The Washington Post
Room for trees and people
In his Sept. 8 letter, “More people, fewer trees,” Robert Oshel claimed, without evidence, that Thrive Montgomery 2050 promotes housing over people’s quality of life and the environment, particularly trees.
The Thrive Montgomery 2050 actions contain a number of items related explicitly to trees, if that is a major concern. These actions include identifying “forests and other natural areas with high value for climate mitigation, resilience, and biological diversity”; “establish appropriate forest and non-forest canopy goals and strategies to protect plant and wildlife diversity and human health”; “develop a long-range forest quality management plant”; and “develop recommendations to improve the vitality and survivability of planted forests and trees.”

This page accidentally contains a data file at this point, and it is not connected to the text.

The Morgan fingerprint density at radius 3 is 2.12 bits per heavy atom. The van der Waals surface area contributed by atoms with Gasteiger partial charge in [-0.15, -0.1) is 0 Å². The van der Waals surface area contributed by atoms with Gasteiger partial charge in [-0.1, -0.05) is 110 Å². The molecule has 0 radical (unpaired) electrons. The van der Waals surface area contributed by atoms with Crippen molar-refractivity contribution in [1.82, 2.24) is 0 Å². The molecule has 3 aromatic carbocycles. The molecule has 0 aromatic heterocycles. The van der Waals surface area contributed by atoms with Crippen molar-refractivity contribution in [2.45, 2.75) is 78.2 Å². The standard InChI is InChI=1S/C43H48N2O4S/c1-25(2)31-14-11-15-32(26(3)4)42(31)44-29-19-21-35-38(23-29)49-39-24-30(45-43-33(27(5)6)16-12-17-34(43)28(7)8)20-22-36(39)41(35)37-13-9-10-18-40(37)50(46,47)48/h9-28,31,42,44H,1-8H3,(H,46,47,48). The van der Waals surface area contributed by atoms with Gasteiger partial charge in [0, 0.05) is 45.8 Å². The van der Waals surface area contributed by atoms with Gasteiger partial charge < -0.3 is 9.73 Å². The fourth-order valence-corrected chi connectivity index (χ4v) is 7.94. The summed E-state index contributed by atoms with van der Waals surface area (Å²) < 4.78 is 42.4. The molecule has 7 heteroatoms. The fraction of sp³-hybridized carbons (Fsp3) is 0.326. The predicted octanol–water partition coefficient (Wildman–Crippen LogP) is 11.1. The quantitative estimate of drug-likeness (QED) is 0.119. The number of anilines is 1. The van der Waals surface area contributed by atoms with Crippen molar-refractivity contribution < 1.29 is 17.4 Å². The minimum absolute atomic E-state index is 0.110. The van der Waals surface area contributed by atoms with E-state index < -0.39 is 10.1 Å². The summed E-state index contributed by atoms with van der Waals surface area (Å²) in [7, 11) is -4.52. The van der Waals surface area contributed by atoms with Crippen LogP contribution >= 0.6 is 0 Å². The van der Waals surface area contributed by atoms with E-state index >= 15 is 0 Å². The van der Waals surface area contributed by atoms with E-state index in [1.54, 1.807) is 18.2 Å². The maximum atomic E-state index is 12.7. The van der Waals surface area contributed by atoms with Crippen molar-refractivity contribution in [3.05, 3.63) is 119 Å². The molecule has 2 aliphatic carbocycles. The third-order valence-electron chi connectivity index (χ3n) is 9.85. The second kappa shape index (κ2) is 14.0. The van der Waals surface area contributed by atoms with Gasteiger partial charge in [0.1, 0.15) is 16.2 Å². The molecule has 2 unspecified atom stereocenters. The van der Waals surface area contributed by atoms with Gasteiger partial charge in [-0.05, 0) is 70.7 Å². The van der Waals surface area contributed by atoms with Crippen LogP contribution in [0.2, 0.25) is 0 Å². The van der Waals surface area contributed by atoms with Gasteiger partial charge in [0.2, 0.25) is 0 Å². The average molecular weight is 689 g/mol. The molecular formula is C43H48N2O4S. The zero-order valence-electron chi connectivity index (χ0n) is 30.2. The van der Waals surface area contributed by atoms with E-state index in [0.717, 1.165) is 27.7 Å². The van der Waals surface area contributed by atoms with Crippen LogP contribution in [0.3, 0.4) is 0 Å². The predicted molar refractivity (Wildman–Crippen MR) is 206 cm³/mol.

Proponents of exclusionary zoning have tried to frame Thrive Montgomery 2050 as bringing in developers to destroy people’s homes and negatively impact the environment. Thrive 2050 may not be everything to everyone, but it has a number of critical actions and plans to improve the environment and residents’ quality of life worth supporting. The County Council needs to adopt the plan and then get to work improving our county.
Benjamin Bradley, Silver Spring